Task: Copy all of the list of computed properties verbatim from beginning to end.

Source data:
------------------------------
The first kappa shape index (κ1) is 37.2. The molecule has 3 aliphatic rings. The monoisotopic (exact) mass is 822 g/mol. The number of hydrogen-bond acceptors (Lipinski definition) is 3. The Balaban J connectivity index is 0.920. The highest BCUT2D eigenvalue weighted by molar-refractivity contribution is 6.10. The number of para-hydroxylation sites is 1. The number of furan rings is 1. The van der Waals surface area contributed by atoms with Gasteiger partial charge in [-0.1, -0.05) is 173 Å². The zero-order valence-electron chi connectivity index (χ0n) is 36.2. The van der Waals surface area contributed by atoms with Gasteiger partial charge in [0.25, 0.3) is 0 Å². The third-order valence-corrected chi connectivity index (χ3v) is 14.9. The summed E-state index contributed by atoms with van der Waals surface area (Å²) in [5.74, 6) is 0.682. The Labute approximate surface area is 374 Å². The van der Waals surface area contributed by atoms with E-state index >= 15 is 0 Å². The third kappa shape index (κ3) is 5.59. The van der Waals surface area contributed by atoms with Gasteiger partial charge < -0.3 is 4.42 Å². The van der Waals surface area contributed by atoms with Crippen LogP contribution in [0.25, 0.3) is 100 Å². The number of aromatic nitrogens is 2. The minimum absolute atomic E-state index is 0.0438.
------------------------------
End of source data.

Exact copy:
The first kappa shape index (κ1) is 37.2. The molecule has 3 aliphatic rings. The monoisotopic (exact) mass is 822 g/mol. The number of hydrogen-bond acceptors (Lipinski definition) is 3. The Balaban J connectivity index is 0.920. The highest BCUT2D eigenvalue weighted by molar-refractivity contribution is 6.10. The number of para-hydroxylation sites is 1. The number of furan rings is 1. The van der Waals surface area contributed by atoms with Gasteiger partial charge in [-0.1, -0.05) is 173 Å². The zero-order valence-electron chi connectivity index (χ0n) is 36.2. The van der Waals surface area contributed by atoms with Gasteiger partial charge in [0.25, 0.3) is 0 Å². The third-order valence-corrected chi connectivity index (χ3v) is 14.9. The summed E-state index contributed by atoms with van der Waals surface area (Å²) in [5.74, 6) is 0.682. The Labute approximate surface area is 374 Å². The van der Waals surface area contributed by atoms with E-state index >= 15 is 0 Å². The third kappa shape index (κ3) is 5.59. The van der Waals surface area contributed by atoms with Gasteiger partial charge < -0.3 is 4.42 Å². The van der Waals surface area contributed by atoms with Crippen LogP contribution in [0.25, 0.3) is 100 Å². The number of aromatic nitrogens is 2. The minimum absolute atomic E-state index is 0.0438.